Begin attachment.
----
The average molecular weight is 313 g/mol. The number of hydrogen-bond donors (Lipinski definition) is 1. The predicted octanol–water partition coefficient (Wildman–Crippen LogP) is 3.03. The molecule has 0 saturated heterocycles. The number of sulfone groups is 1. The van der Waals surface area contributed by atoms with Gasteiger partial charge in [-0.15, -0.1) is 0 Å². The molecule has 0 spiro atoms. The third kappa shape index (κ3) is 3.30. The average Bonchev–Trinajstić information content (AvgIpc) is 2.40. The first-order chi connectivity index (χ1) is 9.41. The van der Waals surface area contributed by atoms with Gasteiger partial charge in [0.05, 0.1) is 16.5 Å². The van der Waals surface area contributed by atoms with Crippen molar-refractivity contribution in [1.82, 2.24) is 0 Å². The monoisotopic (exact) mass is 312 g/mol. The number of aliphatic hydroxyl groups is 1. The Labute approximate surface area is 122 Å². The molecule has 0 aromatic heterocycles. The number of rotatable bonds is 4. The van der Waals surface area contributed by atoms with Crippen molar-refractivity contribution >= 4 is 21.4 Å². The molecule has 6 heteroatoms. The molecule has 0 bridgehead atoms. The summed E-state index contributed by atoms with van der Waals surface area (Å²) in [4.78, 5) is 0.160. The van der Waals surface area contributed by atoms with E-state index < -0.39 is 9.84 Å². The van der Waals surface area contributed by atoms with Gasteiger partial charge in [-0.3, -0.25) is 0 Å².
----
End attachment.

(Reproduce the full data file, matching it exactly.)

The average molecular weight is 313 g/mol. The number of hydrogen-bond donors (Lipinski definition) is 1. The predicted octanol–water partition coefficient (Wildman–Crippen LogP) is 3.03. The molecule has 0 saturated heterocycles. The number of sulfone groups is 1. The van der Waals surface area contributed by atoms with Gasteiger partial charge in [-0.15, -0.1) is 0 Å². The molecule has 0 spiro atoms. The third kappa shape index (κ3) is 3.30. The average Bonchev–Trinajstić information content (AvgIpc) is 2.40. The first-order chi connectivity index (χ1) is 9.41. The van der Waals surface area contributed by atoms with Gasteiger partial charge in [0.05, 0.1) is 16.5 Å². The van der Waals surface area contributed by atoms with Crippen molar-refractivity contribution in [1.82, 2.24) is 0 Å². The monoisotopic (exact) mass is 312 g/mol. The number of aliphatic hydroxyl groups is 1. The Labute approximate surface area is 122 Å². The molecule has 0 aromatic heterocycles. The number of rotatable bonds is 4. The van der Waals surface area contributed by atoms with Crippen molar-refractivity contribution >= 4 is 21.4 Å². The molecule has 6 heteroatoms. The molecule has 0 bridgehead atoms. The summed E-state index contributed by atoms with van der Waals surface area (Å²) in [4.78, 5) is 0.160. The van der Waals surface area contributed by atoms with E-state index < -0.39 is 9.84 Å². The van der Waals surface area contributed by atoms with Gasteiger partial charge in [-0.3, -0.25) is 0 Å².